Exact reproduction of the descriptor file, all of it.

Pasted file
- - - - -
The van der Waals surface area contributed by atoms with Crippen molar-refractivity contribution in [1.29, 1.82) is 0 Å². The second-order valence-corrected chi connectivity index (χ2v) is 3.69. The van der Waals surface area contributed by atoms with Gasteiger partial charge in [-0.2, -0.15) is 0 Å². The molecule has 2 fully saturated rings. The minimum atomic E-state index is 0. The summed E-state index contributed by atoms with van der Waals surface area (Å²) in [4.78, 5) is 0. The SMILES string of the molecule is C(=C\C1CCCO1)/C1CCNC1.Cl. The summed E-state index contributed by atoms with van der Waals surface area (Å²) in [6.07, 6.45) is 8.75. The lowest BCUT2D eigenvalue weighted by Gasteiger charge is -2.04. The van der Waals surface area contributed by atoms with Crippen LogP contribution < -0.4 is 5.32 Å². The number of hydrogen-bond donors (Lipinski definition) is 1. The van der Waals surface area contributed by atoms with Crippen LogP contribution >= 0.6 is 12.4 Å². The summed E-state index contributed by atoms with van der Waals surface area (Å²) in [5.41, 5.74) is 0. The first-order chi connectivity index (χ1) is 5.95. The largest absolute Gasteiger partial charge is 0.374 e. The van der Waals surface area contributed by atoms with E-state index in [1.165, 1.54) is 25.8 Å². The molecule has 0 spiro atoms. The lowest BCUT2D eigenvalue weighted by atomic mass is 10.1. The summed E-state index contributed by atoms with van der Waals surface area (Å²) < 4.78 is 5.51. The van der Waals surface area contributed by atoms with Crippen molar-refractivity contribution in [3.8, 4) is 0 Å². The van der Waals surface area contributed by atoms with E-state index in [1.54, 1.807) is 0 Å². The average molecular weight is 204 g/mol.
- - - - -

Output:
The van der Waals surface area contributed by atoms with Crippen molar-refractivity contribution in [1.29, 1.82) is 0 Å². The second-order valence-corrected chi connectivity index (χ2v) is 3.69. The van der Waals surface area contributed by atoms with Gasteiger partial charge in [-0.2, -0.15) is 0 Å². The molecule has 2 fully saturated rings. The minimum atomic E-state index is 0. The summed E-state index contributed by atoms with van der Waals surface area (Å²) in [4.78, 5) is 0. The SMILES string of the molecule is C(=C\C1CCCO1)/C1CCNC1.Cl. The summed E-state index contributed by atoms with van der Waals surface area (Å²) in [6.07, 6.45) is 8.75. The lowest BCUT2D eigenvalue weighted by Gasteiger charge is -2.04. The van der Waals surface area contributed by atoms with Crippen LogP contribution < -0.4 is 5.32 Å². The number of hydrogen-bond donors (Lipinski definition) is 1. The van der Waals surface area contributed by atoms with Crippen LogP contribution >= 0.6 is 12.4 Å². The summed E-state index contributed by atoms with van der Waals surface area (Å²) in [5.41, 5.74) is 0. The first-order chi connectivity index (χ1) is 5.95. The largest absolute Gasteiger partial charge is 0.374 e. The van der Waals surface area contributed by atoms with E-state index in [1.165, 1.54) is 25.8 Å². The molecule has 0 spiro atoms. The lowest BCUT2D eigenvalue weighted by atomic mass is 10.1. The summed E-state index contributed by atoms with van der Waals surface area (Å²) < 4.78 is 5.51. The van der Waals surface area contributed by atoms with Crippen molar-refractivity contribution in [3.8, 4) is 0 Å². The van der Waals surface area contributed by atoms with E-state index in [1.54, 1.807) is 0 Å². The average molecular weight is 204 g/mol.